The Research to Practice Network: A long-term study on street-Involved youth

In November, I had the privilege of announcing the return of The Federation’s Research to Practice Network. Now, six months later, we are excited to begin sharing the articles and summaries that have been contributed by our Associate Members, post-secondaries, and other research bodies.

“I feel like I’ve really grown up”

The first article, by a team from the University of Victoria, is a preview of a forthcoming book that shares the process and findings of a long-term study of street-involved youth in BC. The analysis draws from interviews with over 200 participants that were followed over a period of 6-10 years.

The findings speak to the nature of the instability they experience and their struggles toward adult lives and adult identities. In their conclusion, the authors report on where the youth are now and how many remain street-involved before suggesting ways to help such youth re-integrate into social structures like school, work, and family.

You can access and download the article here. (You can also review past articles that the Research to Practice Network published between 2008 and 2013).

Ideas, intentions, and upcoming topics

A central aim of The Federation is to support ongoing learning and practice development in our member organizations. The most obvious examples of this are our conference and our leadership development programs. But like The Federation’s bi-monthly Research Bulletins, the Research to Practice Network is another way we are striving to inform, educate, and empower the staff of Federation member agencies. (Upcoming articles discuss topics like: gender-based violence and women of colour; trans youth and substance misuse; CYC practicum students and stress; Indigenous fatherhood and child welfare.)

And the Research to Practice Network is also a way for us to engage our Associate Members and post-secondaries across the province and create opportunities for them to help inform service delivery—especially since each area of work is very much informed by the other.

That’s the great advantage of being part of a Federation that also includes umbrella organizations, post-secondary schools, and other research and advocacy groups: the direct connection between the people focusing on advocacy, research, and evaluation and the people focusing on service delivery.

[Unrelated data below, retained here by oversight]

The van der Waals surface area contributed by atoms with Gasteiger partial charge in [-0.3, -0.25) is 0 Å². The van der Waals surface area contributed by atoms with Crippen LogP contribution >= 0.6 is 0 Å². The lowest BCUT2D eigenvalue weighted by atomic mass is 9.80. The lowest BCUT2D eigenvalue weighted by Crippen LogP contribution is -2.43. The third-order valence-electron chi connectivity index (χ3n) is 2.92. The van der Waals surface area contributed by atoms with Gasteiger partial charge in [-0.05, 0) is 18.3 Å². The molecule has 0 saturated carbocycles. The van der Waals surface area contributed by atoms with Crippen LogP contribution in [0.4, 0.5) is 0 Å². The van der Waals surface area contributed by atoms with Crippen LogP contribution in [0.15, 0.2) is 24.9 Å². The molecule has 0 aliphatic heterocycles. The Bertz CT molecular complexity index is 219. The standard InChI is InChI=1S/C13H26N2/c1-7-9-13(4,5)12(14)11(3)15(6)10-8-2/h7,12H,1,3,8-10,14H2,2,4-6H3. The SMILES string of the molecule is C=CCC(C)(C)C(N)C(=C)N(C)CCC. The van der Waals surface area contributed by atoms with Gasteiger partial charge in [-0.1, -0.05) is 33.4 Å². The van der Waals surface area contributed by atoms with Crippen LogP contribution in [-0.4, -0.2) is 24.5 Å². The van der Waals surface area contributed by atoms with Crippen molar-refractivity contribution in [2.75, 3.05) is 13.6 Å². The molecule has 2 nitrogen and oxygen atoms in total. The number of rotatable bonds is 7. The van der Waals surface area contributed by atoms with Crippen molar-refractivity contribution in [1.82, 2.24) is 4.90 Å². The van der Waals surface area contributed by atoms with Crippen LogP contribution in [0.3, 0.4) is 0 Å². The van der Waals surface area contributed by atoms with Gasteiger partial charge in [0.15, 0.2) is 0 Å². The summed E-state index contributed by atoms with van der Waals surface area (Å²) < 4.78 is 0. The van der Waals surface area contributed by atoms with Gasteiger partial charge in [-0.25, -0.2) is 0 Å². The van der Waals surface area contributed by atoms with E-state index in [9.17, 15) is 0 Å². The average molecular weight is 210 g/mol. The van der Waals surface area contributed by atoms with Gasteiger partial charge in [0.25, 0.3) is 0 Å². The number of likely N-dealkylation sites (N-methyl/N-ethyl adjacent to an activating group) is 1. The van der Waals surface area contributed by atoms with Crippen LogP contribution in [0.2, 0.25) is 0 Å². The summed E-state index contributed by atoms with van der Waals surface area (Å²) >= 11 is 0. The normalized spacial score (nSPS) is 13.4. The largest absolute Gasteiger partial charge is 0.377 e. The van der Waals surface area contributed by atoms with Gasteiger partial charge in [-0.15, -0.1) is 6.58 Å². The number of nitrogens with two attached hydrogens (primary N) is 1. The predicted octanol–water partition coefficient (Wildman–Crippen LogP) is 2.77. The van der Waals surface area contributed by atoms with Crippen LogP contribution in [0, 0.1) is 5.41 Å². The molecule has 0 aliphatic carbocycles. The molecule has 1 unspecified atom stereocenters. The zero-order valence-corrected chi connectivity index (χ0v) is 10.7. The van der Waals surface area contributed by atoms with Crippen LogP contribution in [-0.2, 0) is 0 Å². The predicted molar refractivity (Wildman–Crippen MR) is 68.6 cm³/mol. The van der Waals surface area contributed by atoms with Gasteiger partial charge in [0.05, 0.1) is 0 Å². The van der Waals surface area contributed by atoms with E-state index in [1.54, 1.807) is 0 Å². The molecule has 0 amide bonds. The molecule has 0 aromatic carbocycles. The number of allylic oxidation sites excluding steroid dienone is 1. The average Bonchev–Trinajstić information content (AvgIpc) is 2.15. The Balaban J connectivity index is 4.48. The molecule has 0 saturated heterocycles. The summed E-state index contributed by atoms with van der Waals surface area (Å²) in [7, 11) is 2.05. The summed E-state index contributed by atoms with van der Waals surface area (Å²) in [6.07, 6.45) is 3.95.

As always, if you have feedback about this member service and/or how we can improve it, please let us know. There’s a lot of information out there related to service planning and delivery and The Federation is committed to sharing as much as we can in a way that is as helpful as possible.

Get involved: Community Organizations

Is there an area of practice your staff members are keenly interested in? Is there a community issue or aspect of service delivery that your team wants to better understand? Help guide the direction of the Research to Practice network by identifying topics and issues that deserve to be focused on. Contact Marshall Watson at The Federation office with your ideas and input!

Get involved: Post-Secondary Members

We’re inviting professors, students, and researchers to submit short articles and research summaries that can help improve front-line service delivery in BC’s community social services. If you know of and/or are working in areas related to reconciliation and decolonizing practice, youth in care, early years, leadership, complexity, child and youth mental health, residential care, autism, housing, seniors, substance use, resiliency, or training and supervision of staff, please contact us!

You can also help us get the word out by circulating this call among your students and faculty members. If you are interested or have any questions, contact Marshall Watson at The Federation office.

Rick FitzZaland
Federation Executive Director

Download the Report

Click on the cover image below to view and download the report!